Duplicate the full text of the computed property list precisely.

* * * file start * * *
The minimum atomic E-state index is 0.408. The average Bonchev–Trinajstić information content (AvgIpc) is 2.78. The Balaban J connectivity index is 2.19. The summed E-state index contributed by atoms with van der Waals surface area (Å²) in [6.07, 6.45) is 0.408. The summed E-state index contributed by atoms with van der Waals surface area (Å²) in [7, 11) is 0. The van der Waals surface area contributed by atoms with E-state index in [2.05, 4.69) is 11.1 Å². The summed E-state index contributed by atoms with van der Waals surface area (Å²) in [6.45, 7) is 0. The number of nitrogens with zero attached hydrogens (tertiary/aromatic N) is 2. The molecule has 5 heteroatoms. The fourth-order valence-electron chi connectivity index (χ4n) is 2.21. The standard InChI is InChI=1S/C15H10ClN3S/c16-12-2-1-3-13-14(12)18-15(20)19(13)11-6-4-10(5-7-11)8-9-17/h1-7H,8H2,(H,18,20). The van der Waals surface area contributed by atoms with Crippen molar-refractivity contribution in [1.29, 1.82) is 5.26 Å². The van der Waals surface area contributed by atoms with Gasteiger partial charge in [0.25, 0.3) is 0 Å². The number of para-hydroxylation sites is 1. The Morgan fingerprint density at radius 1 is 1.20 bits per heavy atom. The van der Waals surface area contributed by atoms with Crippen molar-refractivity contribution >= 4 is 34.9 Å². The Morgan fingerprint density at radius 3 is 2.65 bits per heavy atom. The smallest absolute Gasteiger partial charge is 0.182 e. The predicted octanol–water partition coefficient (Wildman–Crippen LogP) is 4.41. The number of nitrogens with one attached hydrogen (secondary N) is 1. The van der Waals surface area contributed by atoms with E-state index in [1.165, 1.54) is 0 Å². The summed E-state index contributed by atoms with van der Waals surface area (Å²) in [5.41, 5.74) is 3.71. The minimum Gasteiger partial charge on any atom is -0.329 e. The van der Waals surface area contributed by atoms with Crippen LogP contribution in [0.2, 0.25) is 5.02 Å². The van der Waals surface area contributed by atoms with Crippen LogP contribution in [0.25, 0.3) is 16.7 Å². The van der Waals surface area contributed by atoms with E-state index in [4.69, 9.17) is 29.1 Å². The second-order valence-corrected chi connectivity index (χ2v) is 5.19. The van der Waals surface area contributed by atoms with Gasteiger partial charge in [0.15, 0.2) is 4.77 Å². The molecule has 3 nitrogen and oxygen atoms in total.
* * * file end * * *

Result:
The minimum atomic E-state index is 0.408. The average Bonchev–Trinajstić information content (AvgIpc) is 2.78. The Balaban J connectivity index is 2.19. The summed E-state index contributed by atoms with van der Waals surface area (Å²) in [6.07, 6.45) is 0.408. The summed E-state index contributed by atoms with van der Waals surface area (Å²) in [7, 11) is 0. The van der Waals surface area contributed by atoms with E-state index in [2.05, 4.69) is 11.1 Å². The summed E-state index contributed by atoms with van der Waals surface area (Å²) in [6.45, 7) is 0. The number of nitrogens with zero attached hydrogens (tertiary/aromatic N) is 2. The molecule has 5 heteroatoms. The fourth-order valence-electron chi connectivity index (χ4n) is 2.21. The standard InChI is InChI=1S/C15H10ClN3S/c16-12-2-1-3-13-14(12)18-15(20)19(13)11-6-4-10(5-7-11)8-9-17/h1-7H,8H2,(H,18,20). The van der Waals surface area contributed by atoms with Crippen molar-refractivity contribution in [1.29, 1.82) is 5.26 Å². The van der Waals surface area contributed by atoms with Gasteiger partial charge in [0.25, 0.3) is 0 Å². The number of para-hydroxylation sites is 1. The Morgan fingerprint density at radius 1 is 1.20 bits per heavy atom. The van der Waals surface area contributed by atoms with Crippen molar-refractivity contribution >= 4 is 34.9 Å². The Morgan fingerprint density at radius 3 is 2.65 bits per heavy atom. The smallest absolute Gasteiger partial charge is 0.182 e. The predicted octanol–water partition coefficient (Wildman–Crippen LogP) is 4.41. The number of nitrogens with one attached hydrogen (secondary N) is 1. The van der Waals surface area contributed by atoms with E-state index in [1.165, 1.54) is 0 Å². The summed E-state index contributed by atoms with van der Waals surface area (Å²) in [5.41, 5.74) is 3.71. The minimum Gasteiger partial charge on any atom is -0.329 e. The van der Waals surface area contributed by atoms with Crippen LogP contribution in [0.2, 0.25) is 5.02 Å². The van der Waals surface area contributed by atoms with Crippen LogP contribution in [0.25, 0.3) is 16.7 Å². The van der Waals surface area contributed by atoms with E-state index in [4.69, 9.17) is 29.1 Å². The second-order valence-corrected chi connectivity index (χ2v) is 5.19. The van der Waals surface area contributed by atoms with Gasteiger partial charge in [0.15, 0.2) is 4.77 Å². The molecule has 3 nitrogen and oxygen atoms in total.